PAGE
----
A tiller will often turn the soil to a depth of 6 to 8 inches. It is good to get down at least 12 inches (the depth of a spade or shovel) when turning over a bed, another point in favor of the shovel. If you are really motivated turning over the soil to a depth of 18 inches is even better, although it is a lot of work. This is often called double digging.

Mix compost into the bed

Once you have turned over the soil, spread a layer of organic matter or compost 2 to 3 inches thick over the bed and then turn the soil over again to mix the compost into the soil. Adding compost will improve the soil by adding nutrition and improving soil structure.

Avoid extremely fine compost or bagged amendments with a sand-like consistency as they tend to break down too quickly. You want something that has both large (1") chunks as well as smaller particles. Use material from your compost pile if you have one, or check with your local garden center. Then rake the surface of the soil to level the soil.

Control weeds

Turning over the soil will expose weed seeds that were previously buried to light, causing germination. You can control the germination of these seeds by applying a thick mulch like pine needles or bark products over the bed or you can treat your bed with a weed-and-feed product to help deter germination. If you do treat with weed and feed, be sure to read the directions and apply correctly. Some weed and feed products can damage roots below the soil if applied incorrectly.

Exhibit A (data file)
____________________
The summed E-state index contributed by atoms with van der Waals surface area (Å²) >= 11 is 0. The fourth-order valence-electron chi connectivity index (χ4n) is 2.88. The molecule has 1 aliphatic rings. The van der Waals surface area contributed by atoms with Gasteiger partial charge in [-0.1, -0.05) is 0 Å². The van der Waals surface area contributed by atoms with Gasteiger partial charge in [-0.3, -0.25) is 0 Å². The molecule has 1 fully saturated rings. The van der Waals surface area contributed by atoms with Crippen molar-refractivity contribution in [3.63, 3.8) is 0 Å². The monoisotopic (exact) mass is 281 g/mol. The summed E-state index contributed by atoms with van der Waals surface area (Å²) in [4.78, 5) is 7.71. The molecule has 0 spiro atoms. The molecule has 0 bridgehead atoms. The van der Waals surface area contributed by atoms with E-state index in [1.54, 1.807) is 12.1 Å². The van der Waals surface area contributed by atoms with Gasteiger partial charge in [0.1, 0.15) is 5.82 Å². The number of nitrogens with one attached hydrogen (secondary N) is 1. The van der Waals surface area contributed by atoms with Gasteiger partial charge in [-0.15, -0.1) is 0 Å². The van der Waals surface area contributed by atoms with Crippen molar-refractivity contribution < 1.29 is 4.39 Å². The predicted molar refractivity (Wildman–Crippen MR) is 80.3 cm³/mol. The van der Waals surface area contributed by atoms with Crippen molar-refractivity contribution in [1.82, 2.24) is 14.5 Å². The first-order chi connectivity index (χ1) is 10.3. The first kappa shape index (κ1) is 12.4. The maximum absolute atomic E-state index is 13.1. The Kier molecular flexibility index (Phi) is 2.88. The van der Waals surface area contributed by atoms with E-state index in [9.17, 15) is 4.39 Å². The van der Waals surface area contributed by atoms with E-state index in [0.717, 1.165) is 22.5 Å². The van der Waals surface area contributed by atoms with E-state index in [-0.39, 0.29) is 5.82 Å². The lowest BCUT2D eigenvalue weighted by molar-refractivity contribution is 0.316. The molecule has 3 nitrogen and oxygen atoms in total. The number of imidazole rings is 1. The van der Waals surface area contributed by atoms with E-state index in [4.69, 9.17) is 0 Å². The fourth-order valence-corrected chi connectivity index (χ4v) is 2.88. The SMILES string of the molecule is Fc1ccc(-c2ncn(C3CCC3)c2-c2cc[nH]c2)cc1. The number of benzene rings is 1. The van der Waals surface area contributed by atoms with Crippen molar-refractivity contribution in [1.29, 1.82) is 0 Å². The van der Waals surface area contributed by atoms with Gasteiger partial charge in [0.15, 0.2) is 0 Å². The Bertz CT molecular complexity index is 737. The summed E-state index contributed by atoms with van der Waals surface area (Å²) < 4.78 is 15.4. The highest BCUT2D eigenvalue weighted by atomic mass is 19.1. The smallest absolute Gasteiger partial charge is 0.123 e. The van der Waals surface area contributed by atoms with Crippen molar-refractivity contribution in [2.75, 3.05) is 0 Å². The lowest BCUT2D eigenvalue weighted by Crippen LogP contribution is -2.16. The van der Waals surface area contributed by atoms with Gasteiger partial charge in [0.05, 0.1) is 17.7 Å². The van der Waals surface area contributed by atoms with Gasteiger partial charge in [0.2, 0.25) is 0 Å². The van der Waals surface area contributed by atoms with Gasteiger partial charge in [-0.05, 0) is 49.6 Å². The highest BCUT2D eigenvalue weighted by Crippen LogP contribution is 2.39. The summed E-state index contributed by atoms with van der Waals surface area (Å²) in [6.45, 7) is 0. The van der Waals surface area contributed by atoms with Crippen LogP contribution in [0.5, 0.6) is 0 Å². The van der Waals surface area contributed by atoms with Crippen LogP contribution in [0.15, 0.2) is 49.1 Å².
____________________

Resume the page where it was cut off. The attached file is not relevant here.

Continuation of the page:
Also, do not directly sow flower or vegetable seeds into the soil when using a weed and feed product as they will not germinate. Weed and feed products kill all germinating seeds, not just the weed seeds. If you use a weed and feed product, you will want to install plants already growing in pots or packs to fill your bed the first spring. By fall the chemicals should have broken down and you will be able to direct seed, if you want.

You can also wait until the weeds come up and simply pull them. This can be more time consuming than chemical applications, but it is organic in addition to being good exercise.

Irrigation, planting and mulch